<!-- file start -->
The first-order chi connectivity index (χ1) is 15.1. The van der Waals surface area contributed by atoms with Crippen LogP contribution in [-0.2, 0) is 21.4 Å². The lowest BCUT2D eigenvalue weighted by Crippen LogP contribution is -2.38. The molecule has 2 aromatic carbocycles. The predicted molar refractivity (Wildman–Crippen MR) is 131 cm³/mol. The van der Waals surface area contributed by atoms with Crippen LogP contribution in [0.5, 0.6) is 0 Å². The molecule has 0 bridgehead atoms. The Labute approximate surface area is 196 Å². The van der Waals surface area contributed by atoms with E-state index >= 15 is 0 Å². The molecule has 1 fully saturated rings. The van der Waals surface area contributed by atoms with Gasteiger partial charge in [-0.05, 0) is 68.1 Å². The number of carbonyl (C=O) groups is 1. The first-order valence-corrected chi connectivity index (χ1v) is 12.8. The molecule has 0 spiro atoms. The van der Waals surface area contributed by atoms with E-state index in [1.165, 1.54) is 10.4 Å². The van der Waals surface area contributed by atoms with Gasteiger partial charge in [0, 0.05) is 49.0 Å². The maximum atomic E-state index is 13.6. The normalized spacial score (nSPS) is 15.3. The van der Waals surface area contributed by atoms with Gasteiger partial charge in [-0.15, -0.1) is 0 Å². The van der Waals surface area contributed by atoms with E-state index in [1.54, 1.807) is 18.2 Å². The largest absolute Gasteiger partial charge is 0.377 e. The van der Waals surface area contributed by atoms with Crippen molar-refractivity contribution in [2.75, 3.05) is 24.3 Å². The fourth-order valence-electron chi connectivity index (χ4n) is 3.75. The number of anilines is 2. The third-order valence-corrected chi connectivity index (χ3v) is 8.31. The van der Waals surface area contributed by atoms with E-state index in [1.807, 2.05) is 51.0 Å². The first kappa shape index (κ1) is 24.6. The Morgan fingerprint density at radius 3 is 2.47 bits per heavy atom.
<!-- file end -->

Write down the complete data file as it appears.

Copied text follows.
The first-order chi connectivity index (χ1) is 15.1. The van der Waals surface area contributed by atoms with Crippen LogP contribution in [-0.2, 0) is 21.4 Å². The lowest BCUT2D eigenvalue weighted by Crippen LogP contribution is -2.38. The molecule has 2 aromatic carbocycles. The predicted molar refractivity (Wildman–Crippen MR) is 131 cm³/mol. The van der Waals surface area contributed by atoms with Crippen LogP contribution in [0.5, 0.6) is 0 Å². The molecule has 0 bridgehead atoms. The Labute approximate surface area is 196 Å². The van der Waals surface area contributed by atoms with E-state index >= 15 is 0 Å². The molecule has 1 fully saturated rings. The van der Waals surface area contributed by atoms with Gasteiger partial charge in [-0.05, 0) is 68.1 Å². The number of carbonyl (C=O) groups is 1. The first-order valence-corrected chi connectivity index (χ1v) is 12.8. The molecule has 0 spiro atoms. The van der Waals surface area contributed by atoms with E-state index in [1.165, 1.54) is 10.4 Å². The van der Waals surface area contributed by atoms with Gasteiger partial charge in [0, 0.05) is 49.0 Å². The maximum atomic E-state index is 13.6. The normalized spacial score (nSPS) is 15.3. The van der Waals surface area contributed by atoms with Gasteiger partial charge in [-0.15, -0.1) is 0 Å². The van der Waals surface area contributed by atoms with E-state index in [1.54, 1.807) is 18.2 Å². The largest absolute Gasteiger partial charge is 0.377 e. The van der Waals surface area contributed by atoms with Crippen molar-refractivity contribution in [2.75, 3.05) is 24.3 Å². The fourth-order valence-electron chi connectivity index (χ4n) is 3.75. The number of anilines is 2. The third-order valence-corrected chi connectivity index (χ3v) is 8.31. The van der Waals surface area contributed by atoms with E-state index in [1.807, 2.05) is 51.0 Å². The first kappa shape index (κ1) is 24.6. The Morgan fingerprint density at radius 3 is 2.47 bits per heavy atom.